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Walleye Fishing Tips

1/4 oz. and 1/8 oz. jig heads:
The color of the jig heads is not that important. The color of the rubber or bait you attach makes the difference. In the spring or at night, the Walleyes are in shallow water so you would want to use a lighter jig like a 1/8 oz or even smaller. During the day or in the Summer when it's warm and sunny, the Walleyes go deeper so you may want to use a heavier jig like a 1/4 oz.

Twister Tails: Scented or un-scented - 2 inch to 4 inch single and double tail:
In the spring, the hot colors for twister tails are white, bright yellow, bright red and black. As Spring turns into Summer, you will find that white and bright yellow slow down as the best colors. Black always works but you should try a dark smoky yellow or a transparent green as the water warms up. Many people believe that bright colors work in the Spring because the Walleye are still in protection mode over their spawning grounds and that they hit your jig on the act of defending and not eating.

In the Summer, the Walleye don't feed as aggressively as the Spring and tend to change their focus from minnows to bugs and crustaceans on the bottom. If the Walleyes are not hitting, try letting your jig sit on bottom and only give it tiny jigs so it mimics a bug on the bottom. The Walleye will also suck the jig in lightly so always set your hook on any extra weight you feel on the line. If you are fishing on a clean gravel bottom, then drag your jig across the rocks and stones. Don't even bother giving it a jigging motion.

Worm Harness:
In the Summer when it gets hot, many of the big trophy Walleyes go deep. In this case, you should try drifting or trolling slowly in the deep water (20 to 40 feet) with a worm harness. To keep your worm harness off the bottom, many people use a three-way-swivel set-up which is used with Lake Trout Techniques. If your motor trolls too fast, try back-trolling.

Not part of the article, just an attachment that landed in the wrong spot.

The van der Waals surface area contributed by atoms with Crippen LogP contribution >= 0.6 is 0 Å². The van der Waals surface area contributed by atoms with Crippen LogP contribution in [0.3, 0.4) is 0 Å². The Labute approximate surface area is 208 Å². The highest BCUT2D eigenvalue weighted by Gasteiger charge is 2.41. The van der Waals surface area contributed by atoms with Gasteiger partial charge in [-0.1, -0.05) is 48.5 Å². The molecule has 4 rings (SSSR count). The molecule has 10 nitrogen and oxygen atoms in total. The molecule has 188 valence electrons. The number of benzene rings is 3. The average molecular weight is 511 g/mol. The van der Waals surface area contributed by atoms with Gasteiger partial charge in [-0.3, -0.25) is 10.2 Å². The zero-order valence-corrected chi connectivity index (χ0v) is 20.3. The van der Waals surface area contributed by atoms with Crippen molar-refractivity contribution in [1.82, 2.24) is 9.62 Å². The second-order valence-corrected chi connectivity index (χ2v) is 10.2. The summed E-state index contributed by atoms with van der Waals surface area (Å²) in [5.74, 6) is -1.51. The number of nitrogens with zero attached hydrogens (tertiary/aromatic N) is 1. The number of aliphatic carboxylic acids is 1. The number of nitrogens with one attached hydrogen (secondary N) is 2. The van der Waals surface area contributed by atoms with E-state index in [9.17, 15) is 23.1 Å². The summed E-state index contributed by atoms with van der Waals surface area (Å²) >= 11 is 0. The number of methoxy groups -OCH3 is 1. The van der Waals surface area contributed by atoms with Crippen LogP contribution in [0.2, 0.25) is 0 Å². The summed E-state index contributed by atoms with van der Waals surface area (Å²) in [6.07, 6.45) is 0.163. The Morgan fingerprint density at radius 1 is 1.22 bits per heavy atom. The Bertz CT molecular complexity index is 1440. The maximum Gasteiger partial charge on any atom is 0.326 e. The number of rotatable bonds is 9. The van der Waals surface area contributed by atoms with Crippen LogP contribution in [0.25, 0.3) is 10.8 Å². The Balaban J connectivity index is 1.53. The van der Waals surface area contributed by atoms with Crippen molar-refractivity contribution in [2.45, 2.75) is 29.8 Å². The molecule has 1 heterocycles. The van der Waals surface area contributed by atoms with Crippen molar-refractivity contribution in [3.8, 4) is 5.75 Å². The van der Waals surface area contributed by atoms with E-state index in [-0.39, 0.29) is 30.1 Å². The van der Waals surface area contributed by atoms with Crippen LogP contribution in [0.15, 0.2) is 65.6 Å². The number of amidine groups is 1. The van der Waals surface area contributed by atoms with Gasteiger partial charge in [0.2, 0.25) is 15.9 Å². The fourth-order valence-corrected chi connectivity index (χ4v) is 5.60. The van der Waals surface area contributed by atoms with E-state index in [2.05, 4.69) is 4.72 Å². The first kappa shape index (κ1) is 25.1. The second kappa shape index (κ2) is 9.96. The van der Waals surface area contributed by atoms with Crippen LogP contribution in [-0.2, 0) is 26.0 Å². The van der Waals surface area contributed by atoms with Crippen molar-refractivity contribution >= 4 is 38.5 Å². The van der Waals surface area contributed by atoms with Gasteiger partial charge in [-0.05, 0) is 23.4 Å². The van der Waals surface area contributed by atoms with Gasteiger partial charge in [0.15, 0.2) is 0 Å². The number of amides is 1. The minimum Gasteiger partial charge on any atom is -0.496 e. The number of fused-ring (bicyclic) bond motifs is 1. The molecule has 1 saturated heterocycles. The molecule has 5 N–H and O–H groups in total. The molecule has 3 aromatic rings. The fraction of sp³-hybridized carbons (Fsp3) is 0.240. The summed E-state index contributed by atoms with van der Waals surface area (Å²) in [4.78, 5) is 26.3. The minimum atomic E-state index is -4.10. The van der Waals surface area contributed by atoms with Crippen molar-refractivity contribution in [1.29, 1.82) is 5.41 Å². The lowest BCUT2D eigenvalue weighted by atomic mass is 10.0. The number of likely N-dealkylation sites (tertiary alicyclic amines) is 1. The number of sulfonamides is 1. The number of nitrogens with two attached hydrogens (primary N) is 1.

You have to go just fast enough for the spinner on the harness to start wobbling. Any faster and the Walleyes will not hit nor will you be able to troll with your line straight down. You want your line straight down so you can feel your sinker bounce on the bottom and to feel a fish hit your lure. To the left is a diagram.

Rapalas or Thunder Sticks:
In the Spring, the best way to catch a big Walleye is to troll along the shoreline just before dark or at day-break with a Rapala or Thunder Stick. A 3 or 4 inch Original Floating Rapala or a Junior Thunder Stick with a little touch of liquid fish scent will bring in the big ones.

Rapalas and Thunder Sticks are also good in the summer. You can fish for those suspended deep water Walleyes or troll shallow along weed beds and drop-offs.

In the Spring the best colors are red, chartreuse, blue and most of all "Fire Tiger". As Spring turns into Summer, silver and brown pick up as the other colors die off. The one color combination that works all year is "Fire Tiger". It's probably the best color combination every created.


































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